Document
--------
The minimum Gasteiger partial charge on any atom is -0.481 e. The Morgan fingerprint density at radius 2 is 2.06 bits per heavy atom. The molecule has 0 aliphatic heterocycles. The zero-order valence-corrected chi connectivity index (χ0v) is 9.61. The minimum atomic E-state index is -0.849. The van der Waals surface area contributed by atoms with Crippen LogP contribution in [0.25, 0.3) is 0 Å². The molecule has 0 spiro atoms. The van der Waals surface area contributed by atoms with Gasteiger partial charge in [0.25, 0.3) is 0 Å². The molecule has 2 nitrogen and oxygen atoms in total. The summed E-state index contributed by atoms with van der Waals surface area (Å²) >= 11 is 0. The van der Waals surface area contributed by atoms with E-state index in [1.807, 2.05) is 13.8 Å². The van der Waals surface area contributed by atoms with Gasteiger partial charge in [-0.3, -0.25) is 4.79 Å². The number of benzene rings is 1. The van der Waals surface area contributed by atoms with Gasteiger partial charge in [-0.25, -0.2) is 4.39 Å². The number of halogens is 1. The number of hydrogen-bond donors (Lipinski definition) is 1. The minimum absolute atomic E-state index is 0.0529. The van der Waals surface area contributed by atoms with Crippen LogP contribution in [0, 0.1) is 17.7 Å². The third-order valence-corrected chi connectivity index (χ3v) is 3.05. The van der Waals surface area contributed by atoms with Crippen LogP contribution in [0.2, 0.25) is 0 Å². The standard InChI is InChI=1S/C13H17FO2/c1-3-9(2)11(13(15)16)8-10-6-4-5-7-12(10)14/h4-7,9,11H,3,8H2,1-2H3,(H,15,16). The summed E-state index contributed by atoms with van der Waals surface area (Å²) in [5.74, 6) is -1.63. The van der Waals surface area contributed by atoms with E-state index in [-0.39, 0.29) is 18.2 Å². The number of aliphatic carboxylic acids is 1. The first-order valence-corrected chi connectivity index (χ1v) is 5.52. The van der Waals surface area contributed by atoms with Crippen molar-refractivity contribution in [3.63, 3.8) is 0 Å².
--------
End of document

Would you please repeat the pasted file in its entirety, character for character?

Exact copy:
The minimum Gasteiger partial charge on any atom is -0.481 e. The Morgan fingerprint density at radius 2 is 2.06 bits per heavy atom. The molecule has 0 aliphatic heterocycles. The zero-order valence-corrected chi connectivity index (χ0v) is 9.61. The minimum atomic E-state index is -0.849. The van der Waals surface area contributed by atoms with Crippen LogP contribution in [0.25, 0.3) is 0 Å². The molecule has 0 spiro atoms. The van der Waals surface area contributed by atoms with Gasteiger partial charge in [0.25, 0.3) is 0 Å². The molecule has 2 nitrogen and oxygen atoms in total. The summed E-state index contributed by atoms with van der Waals surface area (Å²) >= 11 is 0. The van der Waals surface area contributed by atoms with E-state index in [1.807, 2.05) is 13.8 Å². The van der Waals surface area contributed by atoms with Gasteiger partial charge in [-0.3, -0.25) is 4.79 Å². The number of benzene rings is 1. The van der Waals surface area contributed by atoms with Gasteiger partial charge in [-0.25, -0.2) is 4.39 Å². The number of halogens is 1. The number of hydrogen-bond donors (Lipinski definition) is 1. The minimum absolute atomic E-state index is 0.0529. The van der Waals surface area contributed by atoms with Crippen LogP contribution in [0, 0.1) is 17.7 Å². The third-order valence-corrected chi connectivity index (χ3v) is 3.05. The van der Waals surface area contributed by atoms with Crippen LogP contribution in [0.2, 0.25) is 0 Å². The standard InChI is InChI=1S/C13H17FO2/c1-3-9(2)11(13(15)16)8-10-6-4-5-7-12(10)14/h4-7,9,11H,3,8H2,1-2H3,(H,15,16). The summed E-state index contributed by atoms with van der Waals surface area (Å²) in [5.74, 6) is -1.63. The van der Waals surface area contributed by atoms with E-state index in [-0.39, 0.29) is 18.2 Å². The number of aliphatic carboxylic acids is 1. The first-order valence-corrected chi connectivity index (χ1v) is 5.52. The van der Waals surface area contributed by atoms with Crippen molar-refractivity contribution in [3.63, 3.8) is 0 Å².